Summer is here and you’ve finally moved into your First Home. It’s time to kick back and relax a bit. Cookouts are an awesome way to begin making great memories with family and friends in your New Home. Here are some tips to a successful cookout that will keep guests wanting to come back for more. Which ones work best for you?
Lawn Games Lawn games are an essential addition to a successful cookout. They help to break the ice between guests who may not know each other, and can also create some great memories. Croquet, ring toss and badminton are fun games for all ages that can be played as teams or individually. They are also great to help pass the time while food is on the grill!
Requesting that your guests bring their own beverages can ensure everyone has exactly what they want to drink. It can also lower the amount you’re spending and lower the chance of running out of drinks before the party is over. Remember to get plenty of ice to keep all of those beverages nice and cold in a cooler.
Music Music always helps get the party started. Try making a playlist ahead of time, or finding the right playlist on Spotify or Pandora, to help set the tone for the evening! Pop music, or throwback songs are always a great go-to.
Don’t Light the Grill Too Late Lighting the grill too late could mean hungry house guests. Have the grill started just as the guests are arriving, giving them time to settle in and relax. A charcoal grill takes much more time to heat up than a gas grill does, so allow at least a 45-minute window for when you wish to start cooking.
Menu When most people think of cookouts, they think of hamburgers and hot dogs on the grill. Don’t be afraid to spice things up! Adding a few chicken legs with barbecue sauce to the menu is a great choice that people are sure to enjoy if they aren’t in the mood for the standard cookout foods. Don’t be afraid to ask for help.
Hosting a party is stressful enough without having to worry about preparing all of the food. Ask your guests to bring a few different desserts or sides for dinner. They’ll be flattered you asked for their favorite recipe.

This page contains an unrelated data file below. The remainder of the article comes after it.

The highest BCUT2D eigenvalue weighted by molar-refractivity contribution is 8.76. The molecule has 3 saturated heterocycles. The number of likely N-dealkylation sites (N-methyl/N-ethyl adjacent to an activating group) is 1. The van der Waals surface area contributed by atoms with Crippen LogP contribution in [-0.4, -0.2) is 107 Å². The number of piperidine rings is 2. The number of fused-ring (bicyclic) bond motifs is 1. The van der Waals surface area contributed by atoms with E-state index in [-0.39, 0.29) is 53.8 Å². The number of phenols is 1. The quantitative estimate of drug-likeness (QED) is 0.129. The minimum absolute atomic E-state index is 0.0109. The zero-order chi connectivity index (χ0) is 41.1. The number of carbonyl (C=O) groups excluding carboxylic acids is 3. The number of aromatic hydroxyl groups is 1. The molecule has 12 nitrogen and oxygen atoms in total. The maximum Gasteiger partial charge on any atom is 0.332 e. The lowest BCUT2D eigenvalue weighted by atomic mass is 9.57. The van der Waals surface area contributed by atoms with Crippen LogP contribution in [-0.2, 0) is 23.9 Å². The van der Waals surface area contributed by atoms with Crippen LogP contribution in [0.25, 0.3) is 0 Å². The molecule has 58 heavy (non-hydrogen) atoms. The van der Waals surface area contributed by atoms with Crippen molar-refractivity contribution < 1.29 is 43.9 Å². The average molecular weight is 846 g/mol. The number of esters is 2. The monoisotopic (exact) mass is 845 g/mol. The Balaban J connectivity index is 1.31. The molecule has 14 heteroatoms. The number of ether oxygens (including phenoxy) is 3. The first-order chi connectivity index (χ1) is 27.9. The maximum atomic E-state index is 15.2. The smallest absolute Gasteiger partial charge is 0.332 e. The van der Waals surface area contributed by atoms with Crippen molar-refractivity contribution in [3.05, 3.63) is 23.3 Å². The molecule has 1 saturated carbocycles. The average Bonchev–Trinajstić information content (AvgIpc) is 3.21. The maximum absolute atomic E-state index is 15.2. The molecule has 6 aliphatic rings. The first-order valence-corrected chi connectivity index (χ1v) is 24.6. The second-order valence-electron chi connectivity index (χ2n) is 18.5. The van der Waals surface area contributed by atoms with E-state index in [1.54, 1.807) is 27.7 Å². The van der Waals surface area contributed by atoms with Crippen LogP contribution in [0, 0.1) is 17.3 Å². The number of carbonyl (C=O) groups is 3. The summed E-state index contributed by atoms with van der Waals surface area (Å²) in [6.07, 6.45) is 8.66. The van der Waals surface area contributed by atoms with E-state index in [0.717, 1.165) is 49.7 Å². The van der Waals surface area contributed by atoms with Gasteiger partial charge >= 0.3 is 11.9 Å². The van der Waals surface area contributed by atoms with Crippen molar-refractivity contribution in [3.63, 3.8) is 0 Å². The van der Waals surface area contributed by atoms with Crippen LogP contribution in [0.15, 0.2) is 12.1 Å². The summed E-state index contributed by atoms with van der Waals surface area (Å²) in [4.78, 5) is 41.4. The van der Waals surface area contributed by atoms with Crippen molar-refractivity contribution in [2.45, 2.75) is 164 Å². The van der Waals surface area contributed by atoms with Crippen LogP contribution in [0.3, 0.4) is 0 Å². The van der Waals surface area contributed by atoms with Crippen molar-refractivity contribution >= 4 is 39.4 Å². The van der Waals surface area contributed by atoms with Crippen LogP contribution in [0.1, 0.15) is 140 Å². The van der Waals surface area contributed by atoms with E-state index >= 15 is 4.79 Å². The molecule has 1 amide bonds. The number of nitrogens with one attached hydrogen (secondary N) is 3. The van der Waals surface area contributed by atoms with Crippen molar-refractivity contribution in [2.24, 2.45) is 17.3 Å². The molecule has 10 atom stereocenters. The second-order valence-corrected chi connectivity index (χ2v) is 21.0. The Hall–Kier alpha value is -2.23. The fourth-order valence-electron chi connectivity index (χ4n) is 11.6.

Remember the whole idea is to have fun in your New home. Enjoy!
Buying a condominium is a lot different than buying a single family detached house. Compared to a single-family dwelling, buying a condo includes not only ownership of the unit you will live in, it also includes part ownership in the Homeowners Association that governs the complex and manages the common areas shared by all units like the exterior of the buildings, swimming pools, parking lots, and landscaping.
There are mixed opinions on whether or not joining a Homeowners Association, also known as HOA, is a good thing. Some people like the rules and structure that goes along with it, while others detest being told that they can’t do something with their own property. It’s important to know exactly what you’re getting into when you decide to live somewhere that is part of a HOA.
There are a few basic things you should know about HOAs that can be seen as a pro or a con, but are more based off one person’s opinion than a general consensus.
1. When you decide to buy a property such as a condo, townhouse, or a home that is part of a gated community, you are required to join that community’s HOA and pay monthly fees to maintain the upkeep of public areas.
2. HOAs set rules that all residents must follow. These rules are called CCRs or covenants, conditions, and restrictions. Some of these rules can include what color your front door must be painted or the size and types of pets permitted.
3. The HOA is likely to enforce the rules. If you were to break them, you will likely be fined.
Here is a list of the pros and cons of living in a home that is part of a Homeowners Association.
♦ HOAs maintain the quality of life for everyone that is part of it.
♦ They protect property values for all owners.
♦ HOAs provide amenities.
♦ They reduce your home owning responsibilities.
♦ There’s little you can do if you don’t like a rule.
♦ If you choose not to follow a rule, you’ll likely be fined.
♦ HOA dues can be raised at anytime.
♦ A HOA can evict you or foreclose on your home if you don’t pay your dues.
From a mortgage point of view, the value of an individual condo is determined by the market value of the unit and the financial management of the complex by the HOA. When considering buying a condo, potential buyers are well advised to do their homework, and balance the costs of each HOA with the benefits of condo living
Call Me @ 860.945.9284 to discuss the right mortgage option for your family and to take advantage of my FREE Mortgage Pre-Approval service.